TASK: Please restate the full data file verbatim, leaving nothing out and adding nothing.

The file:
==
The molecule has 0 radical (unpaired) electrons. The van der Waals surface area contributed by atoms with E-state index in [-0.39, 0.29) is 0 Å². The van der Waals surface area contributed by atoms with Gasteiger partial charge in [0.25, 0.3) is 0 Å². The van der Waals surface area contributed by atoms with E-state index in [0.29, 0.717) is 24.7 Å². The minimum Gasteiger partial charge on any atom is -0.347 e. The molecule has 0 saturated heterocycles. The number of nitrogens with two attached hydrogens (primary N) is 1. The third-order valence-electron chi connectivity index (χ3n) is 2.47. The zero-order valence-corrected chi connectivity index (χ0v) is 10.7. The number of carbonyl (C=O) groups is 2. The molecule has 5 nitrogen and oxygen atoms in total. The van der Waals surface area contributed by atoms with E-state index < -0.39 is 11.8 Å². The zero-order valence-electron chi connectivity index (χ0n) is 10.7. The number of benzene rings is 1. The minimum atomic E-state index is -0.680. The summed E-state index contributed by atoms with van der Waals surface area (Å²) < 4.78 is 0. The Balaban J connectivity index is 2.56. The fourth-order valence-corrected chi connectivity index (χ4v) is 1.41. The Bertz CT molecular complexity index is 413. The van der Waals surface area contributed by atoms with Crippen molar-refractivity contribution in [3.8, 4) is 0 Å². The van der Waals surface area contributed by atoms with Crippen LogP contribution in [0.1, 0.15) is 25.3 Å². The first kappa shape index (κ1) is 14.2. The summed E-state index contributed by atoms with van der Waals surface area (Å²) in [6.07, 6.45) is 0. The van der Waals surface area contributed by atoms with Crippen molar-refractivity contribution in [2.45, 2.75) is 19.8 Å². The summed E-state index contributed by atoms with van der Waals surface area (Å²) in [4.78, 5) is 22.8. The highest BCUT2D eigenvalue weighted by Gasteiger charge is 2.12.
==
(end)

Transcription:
The molecule has 0 radical (unpaired) electrons. The van der Waals surface area contributed by atoms with E-state index in [-0.39, 0.29) is 0 Å². The van der Waals surface area contributed by atoms with Gasteiger partial charge in [0.25, 0.3) is 0 Å². The van der Waals surface area contributed by atoms with E-state index in [0.29, 0.717) is 24.7 Å². The minimum Gasteiger partial charge on any atom is -0.347 e. The molecule has 0 saturated heterocycles. The number of nitrogens with two attached hydrogens (primary N) is 1. The third-order valence-electron chi connectivity index (χ3n) is 2.47. The zero-order valence-corrected chi connectivity index (χ0v) is 10.7. The number of carbonyl (C=O) groups is 2. The molecule has 5 nitrogen and oxygen atoms in total. The van der Waals surface area contributed by atoms with E-state index < -0.39 is 11.8 Å². The zero-order valence-electron chi connectivity index (χ0n) is 10.7. The number of benzene rings is 1. The minimum atomic E-state index is -0.680. The summed E-state index contributed by atoms with van der Waals surface area (Å²) < 4.78 is 0. The Balaban J connectivity index is 2.56. The fourth-order valence-corrected chi connectivity index (χ4v) is 1.41. The Bertz CT molecular complexity index is 413. The van der Waals surface area contributed by atoms with Crippen molar-refractivity contribution in [3.8, 4) is 0 Å². The van der Waals surface area contributed by atoms with Crippen LogP contribution in [0.1, 0.15) is 25.3 Å². The first kappa shape index (κ1) is 14.2. The summed E-state index contributed by atoms with van der Waals surface area (Å²) in [6.07, 6.45) is 0. The van der Waals surface area contributed by atoms with Crippen molar-refractivity contribution in [2.45, 2.75) is 19.8 Å². The summed E-state index contributed by atoms with van der Waals surface area (Å²) in [4.78, 5) is 22.8. The highest BCUT2D eigenvalue weighted by Gasteiger charge is 2.12.